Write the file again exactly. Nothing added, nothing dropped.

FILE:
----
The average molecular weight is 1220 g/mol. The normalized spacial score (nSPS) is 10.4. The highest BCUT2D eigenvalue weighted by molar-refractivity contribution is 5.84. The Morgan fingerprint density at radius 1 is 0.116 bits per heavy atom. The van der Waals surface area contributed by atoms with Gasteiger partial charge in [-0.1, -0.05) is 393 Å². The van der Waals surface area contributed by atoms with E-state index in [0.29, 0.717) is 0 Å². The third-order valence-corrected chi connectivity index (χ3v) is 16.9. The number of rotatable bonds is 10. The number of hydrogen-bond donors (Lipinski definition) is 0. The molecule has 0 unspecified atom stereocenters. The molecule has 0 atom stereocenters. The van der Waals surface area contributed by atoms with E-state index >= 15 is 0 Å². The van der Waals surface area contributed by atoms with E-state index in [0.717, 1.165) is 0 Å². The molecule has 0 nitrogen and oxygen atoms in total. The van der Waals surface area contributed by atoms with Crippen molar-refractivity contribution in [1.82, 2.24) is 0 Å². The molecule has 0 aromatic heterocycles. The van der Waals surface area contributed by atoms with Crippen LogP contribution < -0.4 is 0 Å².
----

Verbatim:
The average molecular weight is 1220 g/mol. The normalized spacial score (nSPS) is 10.4. The highest BCUT2D eigenvalue weighted by molar-refractivity contribution is 5.84. The Morgan fingerprint density at radius 1 is 0.116 bits per heavy atom. The van der Waals surface area contributed by atoms with Gasteiger partial charge in [-0.1, -0.05) is 393 Å². The van der Waals surface area contributed by atoms with E-state index in [0.29, 0.717) is 0 Å². The third-order valence-corrected chi connectivity index (χ3v) is 16.9. The number of rotatable bonds is 10. The number of hydrogen-bond donors (Lipinski definition) is 0. The molecule has 0 unspecified atom stereocenters. The molecule has 0 atom stereocenters. The van der Waals surface area contributed by atoms with E-state index >= 15 is 0 Å². The van der Waals surface area contributed by atoms with E-state index in [0.717, 1.165) is 0 Å². The molecule has 0 nitrogen and oxygen atoms in total. The van der Waals surface area contributed by atoms with Crippen molar-refractivity contribution in [1.82, 2.24) is 0 Å². The molecule has 0 aromatic heterocycles. The van der Waals surface area contributed by atoms with Crippen LogP contribution < -0.4 is 0 Å².